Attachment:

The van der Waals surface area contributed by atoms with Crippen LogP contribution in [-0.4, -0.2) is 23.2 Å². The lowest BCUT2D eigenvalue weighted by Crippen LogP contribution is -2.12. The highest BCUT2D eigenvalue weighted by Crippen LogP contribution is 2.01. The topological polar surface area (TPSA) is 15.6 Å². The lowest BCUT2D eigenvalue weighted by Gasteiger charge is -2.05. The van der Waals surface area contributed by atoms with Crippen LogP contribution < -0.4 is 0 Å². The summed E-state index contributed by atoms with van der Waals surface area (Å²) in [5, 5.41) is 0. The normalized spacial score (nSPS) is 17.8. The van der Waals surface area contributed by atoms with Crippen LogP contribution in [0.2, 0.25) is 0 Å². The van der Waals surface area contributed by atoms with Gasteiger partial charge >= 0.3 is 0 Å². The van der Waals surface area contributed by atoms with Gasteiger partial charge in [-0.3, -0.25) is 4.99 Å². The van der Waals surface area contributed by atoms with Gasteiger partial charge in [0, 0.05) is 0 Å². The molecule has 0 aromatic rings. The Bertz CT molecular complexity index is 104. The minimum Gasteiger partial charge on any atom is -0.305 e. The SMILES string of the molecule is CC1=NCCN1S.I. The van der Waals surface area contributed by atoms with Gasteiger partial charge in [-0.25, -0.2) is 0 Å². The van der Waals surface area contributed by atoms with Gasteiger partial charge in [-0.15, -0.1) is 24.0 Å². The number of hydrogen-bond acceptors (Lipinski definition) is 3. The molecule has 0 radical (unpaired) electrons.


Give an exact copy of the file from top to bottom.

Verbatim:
The van der Waals surface area contributed by atoms with Crippen LogP contribution in [-0.4, -0.2) is 23.2 Å². The lowest BCUT2D eigenvalue weighted by Crippen LogP contribution is -2.12. The highest BCUT2D eigenvalue weighted by Crippen LogP contribution is 2.01. The topological polar surface area (TPSA) is 15.6 Å². The lowest BCUT2D eigenvalue weighted by Gasteiger charge is -2.05. The van der Waals surface area contributed by atoms with Crippen LogP contribution < -0.4 is 0 Å². The summed E-state index contributed by atoms with van der Waals surface area (Å²) in [5, 5.41) is 0. The normalized spacial score (nSPS) is 17.8. The van der Waals surface area contributed by atoms with Crippen LogP contribution in [0.2, 0.25) is 0 Å². The van der Waals surface area contributed by atoms with Gasteiger partial charge >= 0.3 is 0 Å². The van der Waals surface area contributed by atoms with Gasteiger partial charge in [-0.3, -0.25) is 4.99 Å². The van der Waals surface area contributed by atoms with Gasteiger partial charge in [0, 0.05) is 0 Å². The molecule has 0 aromatic rings. The Bertz CT molecular complexity index is 104. The minimum Gasteiger partial charge on any atom is -0.305 e. The SMILES string of the molecule is CC1=NCCN1S.I. The van der Waals surface area contributed by atoms with Gasteiger partial charge in [-0.25, -0.2) is 0 Å². The van der Waals surface area contributed by atoms with Gasteiger partial charge in [-0.15, -0.1) is 24.0 Å². The number of hydrogen-bond acceptors (Lipinski definition) is 3. The molecule has 0 radical (unpaired) electrons.